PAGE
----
After returning from the French premiere of his 2009 film, the director talks about his upcoming films and the future of independent cinema in India
Road, Movie director Dev Benegal gestures at a press conference during the last day of the Doha Tribeca Film Festival 2009 at the Four Seasons Hotel in Doha, Qatar.
Do you think Indian screenwriting has matured enough to get recognition?
For me, words and moving images closely tied
together form cinema. It’s great to see that writing for films is finally getting recognised. We have a great tradition in terms of literature in our country. Earlier, writers from Kolkata would come down to Mumbai to write for cinema. The awareness is spreading again. There’s incredible talent in our country.
You were among the first filmmakers to push the barriers of Indian cinema with English August (1994). Do you think you could set a new template for Indian cinema again?
I think it’s about doing things in bits and parts. I have just come back from the French premiere of Road, Movie (2009) and it was unbelievable how people responded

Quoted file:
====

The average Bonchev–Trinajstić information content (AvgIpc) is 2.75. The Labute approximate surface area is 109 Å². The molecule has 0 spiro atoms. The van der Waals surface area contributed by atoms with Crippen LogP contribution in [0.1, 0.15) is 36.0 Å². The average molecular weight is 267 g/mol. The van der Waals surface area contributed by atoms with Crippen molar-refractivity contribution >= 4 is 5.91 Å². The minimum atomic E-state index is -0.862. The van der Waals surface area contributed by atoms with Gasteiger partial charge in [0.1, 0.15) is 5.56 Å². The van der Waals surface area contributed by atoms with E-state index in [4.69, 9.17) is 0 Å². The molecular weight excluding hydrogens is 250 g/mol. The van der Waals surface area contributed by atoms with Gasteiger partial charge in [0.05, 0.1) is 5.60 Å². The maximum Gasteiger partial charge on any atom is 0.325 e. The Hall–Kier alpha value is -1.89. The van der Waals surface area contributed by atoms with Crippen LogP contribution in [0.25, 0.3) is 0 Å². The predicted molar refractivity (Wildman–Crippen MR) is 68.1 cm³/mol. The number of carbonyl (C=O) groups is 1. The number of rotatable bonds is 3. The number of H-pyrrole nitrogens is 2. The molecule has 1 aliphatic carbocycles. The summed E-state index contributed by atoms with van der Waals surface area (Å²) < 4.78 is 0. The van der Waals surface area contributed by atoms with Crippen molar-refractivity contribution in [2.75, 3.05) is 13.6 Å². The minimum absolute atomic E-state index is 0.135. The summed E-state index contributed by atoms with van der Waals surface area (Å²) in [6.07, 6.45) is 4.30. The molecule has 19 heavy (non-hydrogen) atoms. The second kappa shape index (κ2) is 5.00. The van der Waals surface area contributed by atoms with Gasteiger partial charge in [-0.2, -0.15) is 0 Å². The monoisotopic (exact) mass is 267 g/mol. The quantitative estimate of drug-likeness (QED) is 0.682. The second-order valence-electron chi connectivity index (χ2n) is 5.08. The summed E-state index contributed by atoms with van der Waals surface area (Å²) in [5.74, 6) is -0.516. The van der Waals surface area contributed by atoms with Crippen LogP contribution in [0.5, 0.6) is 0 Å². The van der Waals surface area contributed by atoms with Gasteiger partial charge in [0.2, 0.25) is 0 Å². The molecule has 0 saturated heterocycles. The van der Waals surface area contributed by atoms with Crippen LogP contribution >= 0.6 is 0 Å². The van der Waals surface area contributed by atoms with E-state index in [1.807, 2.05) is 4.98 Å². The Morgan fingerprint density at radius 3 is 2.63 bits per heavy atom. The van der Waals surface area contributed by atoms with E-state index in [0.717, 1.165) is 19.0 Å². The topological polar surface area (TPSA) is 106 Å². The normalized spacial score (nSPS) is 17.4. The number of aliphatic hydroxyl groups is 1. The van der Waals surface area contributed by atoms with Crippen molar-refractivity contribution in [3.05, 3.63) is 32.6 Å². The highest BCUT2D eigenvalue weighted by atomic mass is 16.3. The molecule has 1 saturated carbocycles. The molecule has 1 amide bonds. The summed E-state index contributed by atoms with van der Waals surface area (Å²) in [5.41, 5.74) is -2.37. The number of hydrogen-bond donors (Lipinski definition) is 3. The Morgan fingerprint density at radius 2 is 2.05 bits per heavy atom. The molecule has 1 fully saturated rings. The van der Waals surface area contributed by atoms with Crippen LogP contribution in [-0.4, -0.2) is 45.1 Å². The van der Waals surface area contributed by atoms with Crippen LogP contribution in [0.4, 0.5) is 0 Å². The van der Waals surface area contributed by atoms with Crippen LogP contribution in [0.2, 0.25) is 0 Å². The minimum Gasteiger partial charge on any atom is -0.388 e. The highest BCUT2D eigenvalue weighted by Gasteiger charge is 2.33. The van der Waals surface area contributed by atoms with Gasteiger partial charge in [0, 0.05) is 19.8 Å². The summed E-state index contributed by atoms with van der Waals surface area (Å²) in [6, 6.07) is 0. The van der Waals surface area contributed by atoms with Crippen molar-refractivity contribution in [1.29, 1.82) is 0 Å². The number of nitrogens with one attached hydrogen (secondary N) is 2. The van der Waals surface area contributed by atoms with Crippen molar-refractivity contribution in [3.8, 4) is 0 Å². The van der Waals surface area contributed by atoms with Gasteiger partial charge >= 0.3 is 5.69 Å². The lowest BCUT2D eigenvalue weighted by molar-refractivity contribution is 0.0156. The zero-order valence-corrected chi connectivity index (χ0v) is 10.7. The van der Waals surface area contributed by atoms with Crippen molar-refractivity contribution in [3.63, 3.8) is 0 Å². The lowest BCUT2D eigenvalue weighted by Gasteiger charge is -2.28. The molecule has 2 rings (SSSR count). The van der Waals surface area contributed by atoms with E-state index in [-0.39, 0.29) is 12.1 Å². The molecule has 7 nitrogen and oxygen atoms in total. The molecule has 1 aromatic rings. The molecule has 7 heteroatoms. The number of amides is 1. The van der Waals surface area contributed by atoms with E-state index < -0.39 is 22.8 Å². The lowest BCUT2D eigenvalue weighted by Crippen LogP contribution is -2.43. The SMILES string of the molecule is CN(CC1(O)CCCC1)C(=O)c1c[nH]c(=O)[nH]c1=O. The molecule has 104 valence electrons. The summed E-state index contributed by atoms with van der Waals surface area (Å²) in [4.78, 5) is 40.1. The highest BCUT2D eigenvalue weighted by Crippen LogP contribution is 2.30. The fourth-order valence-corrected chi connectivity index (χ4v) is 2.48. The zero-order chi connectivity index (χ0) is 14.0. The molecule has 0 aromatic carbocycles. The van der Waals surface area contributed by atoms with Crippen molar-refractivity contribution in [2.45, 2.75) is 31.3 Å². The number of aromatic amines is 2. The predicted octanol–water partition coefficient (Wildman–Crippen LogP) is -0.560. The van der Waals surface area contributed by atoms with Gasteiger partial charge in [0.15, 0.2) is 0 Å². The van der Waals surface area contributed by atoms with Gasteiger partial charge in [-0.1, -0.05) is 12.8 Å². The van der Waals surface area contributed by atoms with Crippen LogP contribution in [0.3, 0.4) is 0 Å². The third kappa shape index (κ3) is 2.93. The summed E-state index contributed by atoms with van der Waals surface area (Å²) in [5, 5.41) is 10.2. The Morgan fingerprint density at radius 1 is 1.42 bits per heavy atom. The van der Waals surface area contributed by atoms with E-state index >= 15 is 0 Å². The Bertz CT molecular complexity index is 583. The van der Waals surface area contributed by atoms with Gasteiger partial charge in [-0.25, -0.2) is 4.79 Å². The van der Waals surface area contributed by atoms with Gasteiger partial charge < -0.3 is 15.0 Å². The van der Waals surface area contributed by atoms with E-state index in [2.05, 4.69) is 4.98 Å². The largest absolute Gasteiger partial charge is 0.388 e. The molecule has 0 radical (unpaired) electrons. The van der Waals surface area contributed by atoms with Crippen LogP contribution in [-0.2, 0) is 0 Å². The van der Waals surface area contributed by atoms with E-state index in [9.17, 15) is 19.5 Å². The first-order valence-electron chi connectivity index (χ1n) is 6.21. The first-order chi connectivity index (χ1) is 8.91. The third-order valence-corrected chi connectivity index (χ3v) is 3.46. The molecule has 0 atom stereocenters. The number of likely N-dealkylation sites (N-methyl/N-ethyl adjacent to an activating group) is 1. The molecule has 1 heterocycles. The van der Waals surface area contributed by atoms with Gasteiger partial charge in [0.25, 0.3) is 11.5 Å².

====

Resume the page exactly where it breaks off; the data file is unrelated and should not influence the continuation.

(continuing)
to the versatility and storytelling. English August was an adaptation of a novel and people shunned the idea as crazy. But I think that attempt sort of started the whole generation of independent cinema.
Since ours is a star-driven industry is there scope for independent cinema?
It’s not a zero sum game. While you want to watch your mainstream action, comedy and romantic films, you also have a choice of opting for dark and edgy films. What’s interesting is that these films are getting their space and their voices are being heard around the world.
Do you think Indian independent film writing is mature enough to make a mark internationally?
My next two films, Bombay Samurai and Dead End, are already at the scripting stage and are garnering a lot of international attention. If you talk about maturity, I think it’s round the corner. It’s just the matter of one script and you can make it to that level. But we need to come up with many more such films.
You are making a comeback with two back-to-back films. Can you share some details about them?
Bombay Samurai is a war thriller set in Mumbai and Dead End is a political satire. I have written the scripts for both. The films will comprise an interesting cast, a mix of big stars and international talent.
We have also heard that you are grooming fresh scriptwriters from India. Would you be producing any of their films?
I am producing a couple of films that will be made by fresh filmmakers. Though their scripts are rooted to our culture, anyone in the world will be able to connect to them.